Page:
The security system at the hotel will be changing. The innkeeper has asked for a modified approach as opposed to the level of on-site support that has been provided for the past months. The security will go down to four days a week, from 7 p.m. to 1 a.m., with random checks for the other days between 4 p.m. and 6a.m. This system will be in place for 30 days following Nov. 16. The police chief is comfortable with this proposal as the transition plan is being executed.

“(The Opportunity Alliance) received notice that the additional funds that we had available that would carry us through December fell short,” said Mary Cook, program director for TOA’s rental assistance program. “So we had to lay off 43 staff. We served all of Cumberland County for rent relief and hotel assistance. … These two staff … were doing amazing work in the short time that they were there. They were able to set people up with case management, necessary community resources, and working on long term housing. They developed strong relationships with the guests at the hotel. We were seeing immense progress with the overall culture of the hotel. We were very saddened to have to remove these staff. They have since moved on to new roles within the organization. But we are lucky enough that they can extend some outreach to the hotel ongoing, but we recognize this does not come close to the level of support that they were providing before”


The Comfort Inn situation has been a frequent topic in Scarborough Town Council meetings. “… You have updates often, do you not, about how things are progressing at the Comfort Inn. But you don’t have the positives,” Perez said. “There are those who are busting their behinds to find that housing. … I understand your frustrations with some of the emergency calls. But what you don’t know is that we’ve had three deaths there that had nothing to do with drugs or violence of any nature. They are old people or people who are infirmed. My friend Brian was one of them, who just died.”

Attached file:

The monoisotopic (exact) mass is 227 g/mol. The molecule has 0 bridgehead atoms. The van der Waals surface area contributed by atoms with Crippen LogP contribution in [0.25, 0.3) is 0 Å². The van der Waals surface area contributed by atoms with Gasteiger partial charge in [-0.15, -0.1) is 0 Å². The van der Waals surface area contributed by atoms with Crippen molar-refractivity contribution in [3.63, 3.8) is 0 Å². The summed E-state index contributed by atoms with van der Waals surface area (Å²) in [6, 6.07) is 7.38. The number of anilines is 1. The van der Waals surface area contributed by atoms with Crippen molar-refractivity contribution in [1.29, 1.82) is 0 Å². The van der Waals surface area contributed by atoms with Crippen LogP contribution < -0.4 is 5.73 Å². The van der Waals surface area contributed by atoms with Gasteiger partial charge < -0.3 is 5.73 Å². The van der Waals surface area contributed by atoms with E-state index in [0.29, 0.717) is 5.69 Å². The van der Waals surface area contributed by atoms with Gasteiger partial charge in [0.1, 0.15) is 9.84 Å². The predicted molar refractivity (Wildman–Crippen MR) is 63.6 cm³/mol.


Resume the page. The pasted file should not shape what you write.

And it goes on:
“…We are not currently getting food there,” he said. “There are a couple families there with children younger than two who aren’t being fed. The police station was called to liaison. Nothing was done.”

The future is uncertain for those displaced. “I can say definitively that there is not a plan for these folks if they are displaced from this hotel,” Cook said. “The surrounding communities in and across the state of Maine, we are seeing a drastic increase of unsheltered homelessness, and the shelters are far overburdened. There are hundreds of households that are at risk of displacements due to the closure of ERA. We are anticipating that the households displaced from the Comfort Inn will be forced to live in even more unsafe living conditions or unsheltered homelessness.”

After a brief discussion, the council unanimously voted to exercise their power to authorize enforcement proceedings against the inn for failing to provide adequate social services.

“The owner has shown that he is no longer going to provide a certain level of service to the residents, and I think that is where the council can exercise our authority and hold him to an agreement that we had established months ago,” said Councilor April Sither. “I just want us as a council to keep a continued focus on the fact that we do serve the residents of this hotel and this establishment and that we are dedicated to continuing to provide services to them. I would also at some point, Tom (Hall) like to be able to address the fact that they are not getting meals. If there is something we can do, I would like that addressed.”

The town council will discuss the Comfort Inn situation again on Dec. 7.